The final point to stress here is that there’s also a heavy focus on supporting the green transition. This presents considerable opportunities in Greece to take advantage of areas like renewable energies, while there’s clearly a possibility that Greece could have a comparative advantage taking advantage of its natural resources.
GIG: As Greece looks to reverse chronic underinvestment, there is a risk of old mistakes being repeated. What would you caution investors against?
Costello: I would be cautiously optimistic that the mistakes of the past can be avoided. There is a genuine commitment to ensure that public finances remain on a sustainable footing. A critical difficulty in Greece in recent years is the shortfall of investments. On the public investment side that has been clearly linked to a real problem which is the delivery of an efficient pipeline of public investment projects. What’s encouraging is that there’s a very good central lead centred around the prime minister and the minister of finance to ensure that there is a delivery of projects, and that those bottlenecks which have been impeding the roll out of the actual implementation of investment decisions are overcome.
For investors It is important – especially for those investments where there is a strong sense of linkages and interaction with the public sector – to establish clear lines of communication as soon as possible.
In the past, there was a lack of predictability in some of the large investments that went into Greece. But I think that situation has progressively improved. And I think we’ve seen some very successful, large inward investment projects in recent years, ranging from COSCO’s investment in the Piraeus Port to significant investments in areas such as the airports.
So, there is considerable scope to have successful investments in Greece. However, the reassurance should really be that, first of all, Greece is in a much stronger place in terms of macroeconomic stability, and it also helps that Greece has a very considerable support from its European partners to continue with its recovery.
GIG: The EU recently concluded negotiations for a Comprehensive Agreement on Investment with China, yet challenges remain. How would you like to see this relationship evolve going forward? What are the key issues to watch?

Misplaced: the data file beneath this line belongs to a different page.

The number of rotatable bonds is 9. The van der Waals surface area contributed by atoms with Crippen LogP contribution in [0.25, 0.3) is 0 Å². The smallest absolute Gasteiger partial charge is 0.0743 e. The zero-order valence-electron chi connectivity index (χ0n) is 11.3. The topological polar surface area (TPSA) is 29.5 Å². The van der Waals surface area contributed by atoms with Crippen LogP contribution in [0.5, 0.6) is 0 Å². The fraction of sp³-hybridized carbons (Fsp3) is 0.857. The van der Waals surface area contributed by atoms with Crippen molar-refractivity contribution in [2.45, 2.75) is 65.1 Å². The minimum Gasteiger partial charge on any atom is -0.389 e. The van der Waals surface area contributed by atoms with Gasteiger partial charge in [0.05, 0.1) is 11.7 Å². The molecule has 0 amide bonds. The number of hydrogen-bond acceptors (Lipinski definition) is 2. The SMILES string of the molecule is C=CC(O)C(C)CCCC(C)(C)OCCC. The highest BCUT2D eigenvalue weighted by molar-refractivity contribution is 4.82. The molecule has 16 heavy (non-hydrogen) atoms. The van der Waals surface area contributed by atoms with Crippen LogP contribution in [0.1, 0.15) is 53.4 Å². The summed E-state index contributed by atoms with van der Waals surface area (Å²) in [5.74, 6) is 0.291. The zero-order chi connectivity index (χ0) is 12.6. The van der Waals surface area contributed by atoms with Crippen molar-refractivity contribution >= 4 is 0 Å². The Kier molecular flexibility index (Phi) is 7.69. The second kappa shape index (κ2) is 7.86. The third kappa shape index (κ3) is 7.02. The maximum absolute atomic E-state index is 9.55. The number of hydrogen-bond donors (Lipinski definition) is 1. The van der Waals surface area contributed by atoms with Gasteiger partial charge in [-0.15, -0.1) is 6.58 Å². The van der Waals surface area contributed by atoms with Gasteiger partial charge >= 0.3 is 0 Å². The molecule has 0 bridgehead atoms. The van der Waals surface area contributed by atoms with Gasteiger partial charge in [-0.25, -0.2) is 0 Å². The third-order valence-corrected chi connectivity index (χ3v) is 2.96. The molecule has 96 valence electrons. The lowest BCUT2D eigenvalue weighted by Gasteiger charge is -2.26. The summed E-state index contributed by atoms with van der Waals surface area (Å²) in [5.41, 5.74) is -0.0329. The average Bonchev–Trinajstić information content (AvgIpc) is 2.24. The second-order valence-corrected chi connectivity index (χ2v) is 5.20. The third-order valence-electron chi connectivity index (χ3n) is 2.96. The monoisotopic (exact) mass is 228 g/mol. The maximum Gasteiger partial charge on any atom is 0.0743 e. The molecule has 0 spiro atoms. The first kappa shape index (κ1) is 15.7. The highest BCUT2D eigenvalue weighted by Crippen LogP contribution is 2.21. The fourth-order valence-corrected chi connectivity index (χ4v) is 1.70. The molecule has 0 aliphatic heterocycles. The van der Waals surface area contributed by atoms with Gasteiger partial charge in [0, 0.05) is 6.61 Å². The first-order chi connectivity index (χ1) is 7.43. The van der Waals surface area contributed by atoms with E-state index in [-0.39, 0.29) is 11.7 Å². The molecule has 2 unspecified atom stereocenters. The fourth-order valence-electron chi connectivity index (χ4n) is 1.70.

Costello: The negotiations on the Comprehensive Agreement on Investment concluded in December 2020, and it is an agreement in principle. So there are further steps to be taken, while there has been progress recently in terms of technical work to try to set out some of the specifics when it comes to market access. It is a complicated and multifaceted strategy. From the European side, key issues relate to the creation of a level playing field, including matters concerning the governance of state owned enterprises, for example.
There still is some way to go for the final entry into force of the agreement. And indeed, the negotiations on investment protection will continue for some time and obviously remain a very important component. But I think it is nonetheless a very interesting and exciting time for trade and investment relations with China as the agreement provides a framework for a sustained and balanced economic relationship between the EU and China going forward. An area where I think there is considerable scope for collaboration is sustainable development, where the European Union and China are working towards having shared objectives when it comes to the climate transition and moving towards carbon neutrality.
It’s important to note that there are good examples of very successful investments from China in Greece. And while I’ve already mentioned COSCO’s investment in the Piraeus Port, it’s worth recalling that the investment agreement was reached at a very difficult period in Greece. And yet, despite all the challenges, it has turned out to be of considerable benefit, both to the Chinese investors and, of course, the Greek economy.